This is a book about ideas and techniques, not details. If you want to find out how to make virtual base classes do double reverse backflips, you will have to turn elsewhere.What you will find here is lots of code to read.Try the examples for yourself. Classroom experience indicates that getting these programs to run and then modifying them is a good way to cement your understanding. For those who prefer to start with working code, we have made available selected examples from the book by anonymous FTP from ftp.aw in directory cseng/authors/koenig/ruminations.
If you know some C++ already, I think that this book will not only entertain but also enlighten you. This is the second reason to read it. My intent isn't to teach C++ per se. Instead, I want to show you how to think about programming in C++, and how to look at problems and express a solution in C++. Knowledge can be acquired systematically; wisdom cannot.OrganizationAlthough I intended each column to stand alone, I believe that the collection will be easier and more enjoyable to read when grouped by concept. The book is therefore divided into six parts.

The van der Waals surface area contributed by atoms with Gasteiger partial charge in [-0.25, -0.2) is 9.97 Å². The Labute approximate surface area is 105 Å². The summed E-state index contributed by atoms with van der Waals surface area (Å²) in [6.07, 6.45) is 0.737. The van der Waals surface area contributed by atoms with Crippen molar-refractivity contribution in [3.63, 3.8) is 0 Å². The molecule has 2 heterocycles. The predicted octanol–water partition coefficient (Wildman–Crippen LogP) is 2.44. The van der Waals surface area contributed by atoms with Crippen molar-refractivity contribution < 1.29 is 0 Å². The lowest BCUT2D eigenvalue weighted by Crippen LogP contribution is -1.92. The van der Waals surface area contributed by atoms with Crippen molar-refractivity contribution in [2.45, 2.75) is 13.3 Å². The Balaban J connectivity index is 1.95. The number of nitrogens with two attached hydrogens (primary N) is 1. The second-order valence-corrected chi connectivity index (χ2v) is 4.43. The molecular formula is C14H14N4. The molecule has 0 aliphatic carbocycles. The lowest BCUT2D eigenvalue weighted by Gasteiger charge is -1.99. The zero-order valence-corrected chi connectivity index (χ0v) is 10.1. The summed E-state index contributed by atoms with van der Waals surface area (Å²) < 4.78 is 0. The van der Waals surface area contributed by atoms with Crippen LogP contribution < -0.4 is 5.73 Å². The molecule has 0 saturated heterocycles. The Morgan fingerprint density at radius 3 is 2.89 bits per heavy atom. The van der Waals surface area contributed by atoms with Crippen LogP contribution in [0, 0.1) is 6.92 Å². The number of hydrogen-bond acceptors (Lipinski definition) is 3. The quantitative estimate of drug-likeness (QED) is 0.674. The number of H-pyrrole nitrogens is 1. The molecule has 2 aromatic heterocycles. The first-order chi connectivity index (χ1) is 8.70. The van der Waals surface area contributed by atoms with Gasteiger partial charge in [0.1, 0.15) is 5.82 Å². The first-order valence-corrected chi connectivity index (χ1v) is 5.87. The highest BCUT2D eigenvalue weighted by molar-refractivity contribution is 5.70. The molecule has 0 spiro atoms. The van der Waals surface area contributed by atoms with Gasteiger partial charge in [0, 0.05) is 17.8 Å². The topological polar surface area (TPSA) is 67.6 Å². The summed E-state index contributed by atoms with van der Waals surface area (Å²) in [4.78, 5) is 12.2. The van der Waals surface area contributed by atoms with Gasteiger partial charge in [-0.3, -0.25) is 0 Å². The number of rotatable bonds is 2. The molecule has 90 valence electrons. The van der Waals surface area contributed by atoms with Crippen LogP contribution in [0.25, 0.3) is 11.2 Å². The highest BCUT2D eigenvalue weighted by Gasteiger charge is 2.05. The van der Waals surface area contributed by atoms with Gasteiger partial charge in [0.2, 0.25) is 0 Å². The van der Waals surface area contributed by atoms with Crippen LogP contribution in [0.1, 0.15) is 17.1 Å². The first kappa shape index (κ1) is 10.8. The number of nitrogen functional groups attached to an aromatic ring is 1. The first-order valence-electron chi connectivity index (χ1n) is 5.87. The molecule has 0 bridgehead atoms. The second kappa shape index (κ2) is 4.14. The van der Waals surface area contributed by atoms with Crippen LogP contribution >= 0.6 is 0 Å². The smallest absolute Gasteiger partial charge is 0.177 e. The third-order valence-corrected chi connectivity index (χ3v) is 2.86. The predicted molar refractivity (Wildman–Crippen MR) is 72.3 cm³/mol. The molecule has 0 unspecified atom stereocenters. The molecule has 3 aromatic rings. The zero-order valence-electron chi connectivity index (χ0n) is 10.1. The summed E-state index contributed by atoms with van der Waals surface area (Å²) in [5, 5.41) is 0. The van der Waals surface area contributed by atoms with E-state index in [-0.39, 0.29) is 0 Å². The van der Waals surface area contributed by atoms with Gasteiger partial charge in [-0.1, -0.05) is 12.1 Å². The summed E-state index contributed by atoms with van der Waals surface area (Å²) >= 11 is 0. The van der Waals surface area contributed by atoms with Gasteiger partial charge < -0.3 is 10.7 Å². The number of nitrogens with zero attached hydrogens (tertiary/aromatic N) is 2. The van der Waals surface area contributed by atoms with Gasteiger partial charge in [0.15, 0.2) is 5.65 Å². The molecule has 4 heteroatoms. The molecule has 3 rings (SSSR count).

Part I is an extended introduction to themes that will pervade the rest of the book. You won't find much code, but the ideas of abstraction and pragmatism explored there underlie both this book and, more important, the design of C++ and strategies for its effective use.